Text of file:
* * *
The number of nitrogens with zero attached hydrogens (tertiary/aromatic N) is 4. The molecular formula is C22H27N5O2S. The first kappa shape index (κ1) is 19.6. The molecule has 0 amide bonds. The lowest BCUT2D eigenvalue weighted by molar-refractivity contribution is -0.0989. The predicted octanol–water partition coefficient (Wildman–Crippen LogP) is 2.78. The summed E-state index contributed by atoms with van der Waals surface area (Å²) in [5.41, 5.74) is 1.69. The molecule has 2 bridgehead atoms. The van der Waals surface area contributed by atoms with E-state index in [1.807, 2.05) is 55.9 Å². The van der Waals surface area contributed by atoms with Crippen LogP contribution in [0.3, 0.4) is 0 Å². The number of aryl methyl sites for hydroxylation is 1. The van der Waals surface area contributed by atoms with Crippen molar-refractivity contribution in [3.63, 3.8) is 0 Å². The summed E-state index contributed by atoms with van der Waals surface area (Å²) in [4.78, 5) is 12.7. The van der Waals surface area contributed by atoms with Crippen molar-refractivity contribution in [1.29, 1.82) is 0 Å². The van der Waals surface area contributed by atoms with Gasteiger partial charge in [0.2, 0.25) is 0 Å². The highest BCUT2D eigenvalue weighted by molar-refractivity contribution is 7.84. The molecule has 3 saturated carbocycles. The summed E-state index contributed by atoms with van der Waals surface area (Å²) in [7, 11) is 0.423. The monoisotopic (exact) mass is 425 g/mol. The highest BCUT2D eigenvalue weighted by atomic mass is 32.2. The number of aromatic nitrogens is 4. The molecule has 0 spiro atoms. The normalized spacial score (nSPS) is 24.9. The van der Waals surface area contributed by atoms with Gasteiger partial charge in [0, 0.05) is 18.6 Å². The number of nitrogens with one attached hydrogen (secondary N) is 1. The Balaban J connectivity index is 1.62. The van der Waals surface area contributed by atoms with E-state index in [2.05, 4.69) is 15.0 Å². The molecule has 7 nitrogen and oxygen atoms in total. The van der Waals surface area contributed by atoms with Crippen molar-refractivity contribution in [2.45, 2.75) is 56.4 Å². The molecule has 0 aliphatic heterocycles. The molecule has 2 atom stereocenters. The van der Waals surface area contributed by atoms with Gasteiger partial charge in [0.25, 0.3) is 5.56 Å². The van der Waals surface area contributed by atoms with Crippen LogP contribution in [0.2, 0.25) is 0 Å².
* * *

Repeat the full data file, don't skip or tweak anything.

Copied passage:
The number of nitrogens with zero attached hydrogens (tertiary/aromatic N) is 4. The molecular formula is C22H27N5O2S. The first kappa shape index (κ1) is 19.6. The molecule has 0 amide bonds. The lowest BCUT2D eigenvalue weighted by molar-refractivity contribution is -0.0989. The predicted octanol–water partition coefficient (Wildman–Crippen LogP) is 2.78. The summed E-state index contributed by atoms with van der Waals surface area (Å²) in [5.41, 5.74) is 1.69. The molecule has 2 bridgehead atoms. The van der Waals surface area contributed by atoms with E-state index in [1.807, 2.05) is 55.9 Å². The van der Waals surface area contributed by atoms with Crippen LogP contribution in [0.3, 0.4) is 0 Å². The number of aryl methyl sites for hydroxylation is 1. The van der Waals surface area contributed by atoms with Crippen molar-refractivity contribution in [3.63, 3.8) is 0 Å². The summed E-state index contributed by atoms with van der Waals surface area (Å²) in [4.78, 5) is 12.7. The van der Waals surface area contributed by atoms with Crippen molar-refractivity contribution in [1.29, 1.82) is 0 Å². The van der Waals surface area contributed by atoms with Gasteiger partial charge in [0.2, 0.25) is 0 Å². The highest BCUT2D eigenvalue weighted by molar-refractivity contribution is 7.84. The molecule has 3 saturated carbocycles. The summed E-state index contributed by atoms with van der Waals surface area (Å²) in [7, 11) is 0.423. The monoisotopic (exact) mass is 425 g/mol. The highest BCUT2D eigenvalue weighted by atomic mass is 32.2. The number of aromatic nitrogens is 4. The molecule has 0 spiro atoms. The normalized spacial score (nSPS) is 24.9. The van der Waals surface area contributed by atoms with Gasteiger partial charge in [0, 0.05) is 18.6 Å². The number of nitrogens with one attached hydrogen (secondary N) is 1. The Balaban J connectivity index is 1.62. The van der Waals surface area contributed by atoms with E-state index in [2.05, 4.69) is 15.0 Å². The molecule has 7 nitrogen and oxygen atoms in total. The van der Waals surface area contributed by atoms with Crippen molar-refractivity contribution in [2.45, 2.75) is 56.4 Å². The molecule has 0 aliphatic heterocycles. The molecule has 2 atom stereocenters. The van der Waals surface area contributed by atoms with Gasteiger partial charge in [0.25, 0.3) is 5.56 Å². The van der Waals surface area contributed by atoms with Crippen LogP contribution in [0.2, 0.25) is 0 Å².